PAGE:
Today I gave a talk on healthy lifestyles. I had maybe 10. Some boys and mothers mixed together. I started out talking a bit about nutrition and proper ways to eat. Reviewing a bit that I had brushed on previously, esp when a translator had told me that a lot of this information is new. That went well, I targeted girls who want to lose weight and boys who want to gain. Proportion and frequency was stressed too.
                Then after that, per request of the directors, I talked about the health problems of smoking and drinking.  The first half went well, then the arguing began. It began with jokes about how they feel just fine, can run just fine, and workout just fine. I maintained some control and forged ahead.  Pausing frequently for my translator to repeat what I said. I brought a few pictures along too, a couple scary looking lungs, then a couple about brain/body activity level.  As I continued talking the questions became, what if they don’t quit? Why should they? They look fine and healthy and young now. I tried responding, but ended up skipping the whole carbon monoxide is a poison and causes more wrinkles and so forth and instead barely got a “For now” translated in response before they launched on. It started crumbling a little when a couple more Americans and translators came into help. A rumor/thought was that second hand smoke is worse for you, so if your going to get exposed to these things anyways, why not smoke? We did our best to dispel this through explaining. Judy also reminded them (via translator) that this is not me judging them or being upset. I was asked to come here and present what I was educated on). I ended, emphasizing not to smoke around their kids or while pregnant (same with drinking) and that it is their choice, I just want them to know what’s going on.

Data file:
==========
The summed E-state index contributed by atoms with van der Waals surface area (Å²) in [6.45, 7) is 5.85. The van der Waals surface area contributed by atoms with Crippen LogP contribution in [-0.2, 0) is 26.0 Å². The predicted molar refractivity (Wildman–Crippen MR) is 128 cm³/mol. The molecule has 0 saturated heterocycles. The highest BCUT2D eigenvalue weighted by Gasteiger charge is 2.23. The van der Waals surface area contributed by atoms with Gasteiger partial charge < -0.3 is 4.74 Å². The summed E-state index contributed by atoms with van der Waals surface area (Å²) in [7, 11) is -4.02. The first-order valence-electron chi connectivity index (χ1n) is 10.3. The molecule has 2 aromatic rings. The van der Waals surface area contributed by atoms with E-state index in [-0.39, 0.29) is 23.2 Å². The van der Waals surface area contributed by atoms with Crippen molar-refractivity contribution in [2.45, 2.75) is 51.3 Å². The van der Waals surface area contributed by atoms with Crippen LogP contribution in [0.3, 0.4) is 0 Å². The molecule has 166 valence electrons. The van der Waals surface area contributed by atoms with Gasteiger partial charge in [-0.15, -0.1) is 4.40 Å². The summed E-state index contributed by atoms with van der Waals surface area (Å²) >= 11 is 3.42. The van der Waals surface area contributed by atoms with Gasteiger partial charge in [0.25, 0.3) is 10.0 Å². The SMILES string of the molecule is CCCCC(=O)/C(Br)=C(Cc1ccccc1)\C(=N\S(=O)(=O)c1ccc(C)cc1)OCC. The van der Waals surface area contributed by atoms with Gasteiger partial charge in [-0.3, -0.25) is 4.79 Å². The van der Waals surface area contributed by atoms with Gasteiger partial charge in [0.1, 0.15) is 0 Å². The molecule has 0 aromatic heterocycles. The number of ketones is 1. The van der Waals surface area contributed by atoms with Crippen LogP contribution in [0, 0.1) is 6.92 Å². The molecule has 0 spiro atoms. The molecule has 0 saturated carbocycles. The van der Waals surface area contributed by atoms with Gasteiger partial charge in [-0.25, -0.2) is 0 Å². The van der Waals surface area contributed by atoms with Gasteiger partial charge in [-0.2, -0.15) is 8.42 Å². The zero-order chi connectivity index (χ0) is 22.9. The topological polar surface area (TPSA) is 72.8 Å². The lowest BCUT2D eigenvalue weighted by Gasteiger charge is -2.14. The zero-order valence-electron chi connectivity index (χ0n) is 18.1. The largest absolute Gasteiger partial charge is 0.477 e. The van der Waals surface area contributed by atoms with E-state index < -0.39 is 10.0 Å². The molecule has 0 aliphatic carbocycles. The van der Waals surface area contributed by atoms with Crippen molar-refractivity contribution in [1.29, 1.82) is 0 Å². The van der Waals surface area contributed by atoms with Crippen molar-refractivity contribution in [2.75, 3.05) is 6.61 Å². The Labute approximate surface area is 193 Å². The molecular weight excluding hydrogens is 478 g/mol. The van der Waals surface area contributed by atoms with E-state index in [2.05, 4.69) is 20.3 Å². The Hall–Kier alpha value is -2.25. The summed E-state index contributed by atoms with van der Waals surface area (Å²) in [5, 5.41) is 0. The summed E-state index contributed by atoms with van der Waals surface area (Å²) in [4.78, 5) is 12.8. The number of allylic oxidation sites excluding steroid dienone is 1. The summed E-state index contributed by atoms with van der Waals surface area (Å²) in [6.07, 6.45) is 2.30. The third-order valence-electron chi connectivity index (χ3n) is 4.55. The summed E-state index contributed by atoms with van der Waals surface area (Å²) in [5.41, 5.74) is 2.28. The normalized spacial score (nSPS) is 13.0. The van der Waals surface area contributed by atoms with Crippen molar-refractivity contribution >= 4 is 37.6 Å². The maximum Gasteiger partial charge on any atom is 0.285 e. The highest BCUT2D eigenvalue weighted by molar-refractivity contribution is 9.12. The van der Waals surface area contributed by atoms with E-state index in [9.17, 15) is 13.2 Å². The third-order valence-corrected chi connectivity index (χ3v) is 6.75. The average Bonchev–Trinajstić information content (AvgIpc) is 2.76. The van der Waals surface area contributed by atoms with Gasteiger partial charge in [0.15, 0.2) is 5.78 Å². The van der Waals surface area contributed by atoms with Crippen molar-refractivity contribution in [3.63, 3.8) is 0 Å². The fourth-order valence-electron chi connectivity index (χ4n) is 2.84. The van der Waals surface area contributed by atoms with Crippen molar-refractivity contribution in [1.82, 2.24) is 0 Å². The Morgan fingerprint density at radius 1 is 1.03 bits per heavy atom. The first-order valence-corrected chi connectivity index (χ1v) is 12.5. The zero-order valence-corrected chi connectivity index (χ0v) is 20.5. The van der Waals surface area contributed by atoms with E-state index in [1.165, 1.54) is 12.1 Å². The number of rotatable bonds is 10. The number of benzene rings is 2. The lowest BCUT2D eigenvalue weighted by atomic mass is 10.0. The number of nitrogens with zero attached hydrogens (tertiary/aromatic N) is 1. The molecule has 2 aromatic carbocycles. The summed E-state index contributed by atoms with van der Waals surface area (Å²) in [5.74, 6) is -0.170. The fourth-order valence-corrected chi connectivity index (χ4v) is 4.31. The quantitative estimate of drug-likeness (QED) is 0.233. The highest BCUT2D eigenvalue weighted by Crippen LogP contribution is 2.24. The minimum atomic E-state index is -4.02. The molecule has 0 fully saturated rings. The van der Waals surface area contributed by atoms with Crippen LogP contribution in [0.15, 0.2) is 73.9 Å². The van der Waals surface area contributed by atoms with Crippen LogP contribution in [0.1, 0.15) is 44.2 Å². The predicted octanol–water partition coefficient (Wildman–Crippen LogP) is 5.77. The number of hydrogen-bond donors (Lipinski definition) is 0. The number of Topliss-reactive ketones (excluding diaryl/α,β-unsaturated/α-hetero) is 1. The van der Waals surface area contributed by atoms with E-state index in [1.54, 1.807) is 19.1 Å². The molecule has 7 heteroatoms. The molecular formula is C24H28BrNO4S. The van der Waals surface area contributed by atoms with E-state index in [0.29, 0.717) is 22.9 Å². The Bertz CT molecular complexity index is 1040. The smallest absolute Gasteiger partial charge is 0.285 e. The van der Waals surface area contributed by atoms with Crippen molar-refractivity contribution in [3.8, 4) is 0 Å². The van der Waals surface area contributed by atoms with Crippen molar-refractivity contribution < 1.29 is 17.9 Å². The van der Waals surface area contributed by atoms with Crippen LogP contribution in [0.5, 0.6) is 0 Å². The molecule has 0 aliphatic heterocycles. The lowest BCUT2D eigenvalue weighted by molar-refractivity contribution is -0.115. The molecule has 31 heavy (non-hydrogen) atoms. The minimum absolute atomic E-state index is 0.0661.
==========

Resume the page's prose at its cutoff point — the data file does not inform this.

Then I went and hid with a cup of tea in the other room. Phew. Dealing with these issues AND translations is tough! I understood why they were upset. Their frustration was due to the nature of the discussion, hopefully not towards me.

                After all of this, mom did not have time for any activity and we had dinner. Hot dogs, rice, and veggies again. Thank goodness for the veggies. I am ashamed to say that I was just so darn full that I snuck the last third of the hot dog type (the size of 3 of one in the US) into my empty yogurt container. I know, not the best thing to do. If one of the directors had been at the table, you can bet I would have found room in my stomach though.